Tax Day is here: Last-minute tips for late filers

The 2022 tax-filing season is officially coming to an end, but millions of Americans still need to file their returns to the IRS.

If you haven’t filed yet, here’s what you need to know:

When are taxes due?

The tax-filing season will end on April 18 this year for most individuals, rather than the usual deadline of April 15, because that's when Emancipation Day will be observed in Washington, D.C.

Can I still request an extension?

If you’re an individual, you can request an extension online by filling out Form 4868 using the IRS’ "Free File" tool. You need to submit the form by April, or print the form and mail it to the IRS address for your state, making sure it's postmarked by April 18. Once you file the extension, you have until Oct. 17, 2022, to file your taxes.

The IRS estimates that about 15 million taxpayers will request an extension to file their taxes this year. 

However, there are pros and cons to requesting an extension.

It can give filers more time to thoroughly review their return and take advantage of all the tax benefits, like various deductions and credits, that are available to them to help them reduce their liability.

By pushing back the filing date, you can also avoid a failure-to-file penalty – an extra 5% per month on the unpaid amount, which can add up to 25% of the tax due. If you file for an extension, you have until Oct. 15 before the penalty starts accruing.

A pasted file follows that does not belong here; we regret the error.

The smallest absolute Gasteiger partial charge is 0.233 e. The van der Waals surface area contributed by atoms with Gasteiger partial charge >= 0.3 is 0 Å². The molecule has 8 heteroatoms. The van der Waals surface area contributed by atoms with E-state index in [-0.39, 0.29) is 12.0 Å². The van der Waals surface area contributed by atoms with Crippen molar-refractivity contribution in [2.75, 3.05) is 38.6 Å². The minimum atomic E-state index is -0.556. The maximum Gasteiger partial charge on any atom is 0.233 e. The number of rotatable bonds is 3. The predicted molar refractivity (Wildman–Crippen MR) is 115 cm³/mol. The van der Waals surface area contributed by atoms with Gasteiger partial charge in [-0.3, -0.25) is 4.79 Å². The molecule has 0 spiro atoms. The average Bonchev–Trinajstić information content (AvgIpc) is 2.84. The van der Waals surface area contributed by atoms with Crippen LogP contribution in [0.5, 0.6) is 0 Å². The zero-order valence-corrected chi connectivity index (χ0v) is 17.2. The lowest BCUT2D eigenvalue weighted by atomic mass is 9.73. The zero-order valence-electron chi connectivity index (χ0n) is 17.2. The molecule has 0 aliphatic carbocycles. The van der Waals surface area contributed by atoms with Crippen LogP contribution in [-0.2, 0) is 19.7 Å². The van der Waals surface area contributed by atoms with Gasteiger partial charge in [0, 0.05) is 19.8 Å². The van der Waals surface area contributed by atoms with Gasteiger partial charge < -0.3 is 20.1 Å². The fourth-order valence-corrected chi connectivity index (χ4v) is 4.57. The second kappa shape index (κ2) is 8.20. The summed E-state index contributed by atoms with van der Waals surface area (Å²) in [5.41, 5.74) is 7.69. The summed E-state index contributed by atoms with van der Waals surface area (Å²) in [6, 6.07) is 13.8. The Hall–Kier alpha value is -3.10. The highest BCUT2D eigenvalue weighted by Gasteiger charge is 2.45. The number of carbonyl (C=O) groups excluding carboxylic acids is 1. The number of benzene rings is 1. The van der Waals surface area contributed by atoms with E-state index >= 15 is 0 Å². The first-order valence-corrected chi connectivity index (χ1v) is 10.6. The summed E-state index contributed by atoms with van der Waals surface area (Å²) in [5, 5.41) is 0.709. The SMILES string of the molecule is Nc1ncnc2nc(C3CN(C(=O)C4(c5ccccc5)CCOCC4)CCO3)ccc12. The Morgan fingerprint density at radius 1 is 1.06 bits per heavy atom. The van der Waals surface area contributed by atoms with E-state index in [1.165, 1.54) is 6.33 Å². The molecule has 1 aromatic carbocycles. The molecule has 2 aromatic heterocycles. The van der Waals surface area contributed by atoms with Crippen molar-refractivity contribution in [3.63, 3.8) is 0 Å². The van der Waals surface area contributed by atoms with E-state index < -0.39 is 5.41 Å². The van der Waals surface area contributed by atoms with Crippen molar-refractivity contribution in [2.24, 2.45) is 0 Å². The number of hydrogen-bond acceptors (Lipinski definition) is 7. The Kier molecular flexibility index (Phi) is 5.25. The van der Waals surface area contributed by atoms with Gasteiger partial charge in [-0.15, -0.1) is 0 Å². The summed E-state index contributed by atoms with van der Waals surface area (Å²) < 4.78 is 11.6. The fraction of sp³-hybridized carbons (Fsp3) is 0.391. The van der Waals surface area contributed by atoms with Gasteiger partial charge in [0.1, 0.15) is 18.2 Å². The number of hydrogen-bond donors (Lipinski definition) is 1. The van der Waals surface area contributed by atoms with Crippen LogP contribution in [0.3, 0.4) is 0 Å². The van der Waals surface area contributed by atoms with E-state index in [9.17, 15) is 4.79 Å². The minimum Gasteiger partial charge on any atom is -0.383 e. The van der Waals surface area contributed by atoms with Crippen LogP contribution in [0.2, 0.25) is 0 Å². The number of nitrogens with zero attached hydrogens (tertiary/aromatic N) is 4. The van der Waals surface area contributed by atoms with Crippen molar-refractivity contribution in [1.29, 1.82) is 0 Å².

Experts caution that filing for an extension does not mean you can delay paying the government the taxes that are owed.

"Extension to file is not an extension to pay," Eric Bronnenkant, head of tax at online financial adviser Betterment, told FOX Business. "A common misconception is that you get more time to pay, and that’s not true."

Is there a penalty if I don't file my taxes by April 18?

If you file for an extension but still don't pay your taxes, the IRS could charge you a failure-to-pay penalty. It will typically charge you 0.5% of your unpaid taxes for each month you don't pay, up to 25%.

What happens if I can't afford to pay my taxes?

The IRS offers some payment plans to individuals who are unable to pay the full amount of taxes they owe. If you need to request a payment plan, attach a Form 9465 Installment Agreement Request to your return, asking the IRS To set up a monthly payment plan. 

The more you pay by April 18, the less interest and penalty charges you’ll owe later.

What happens to my refund if I don't file by April 18?

If you're expecting to receive a refund this year, and you ask for an extension, you won't get that money until you've filed your return. The sooner you file, the sooner you get your refund. 

The IRS has so far sent out more than 63 million refunds worth roughly $204 billion, with an average refund of $3,226 – a major influx of money for many households. 

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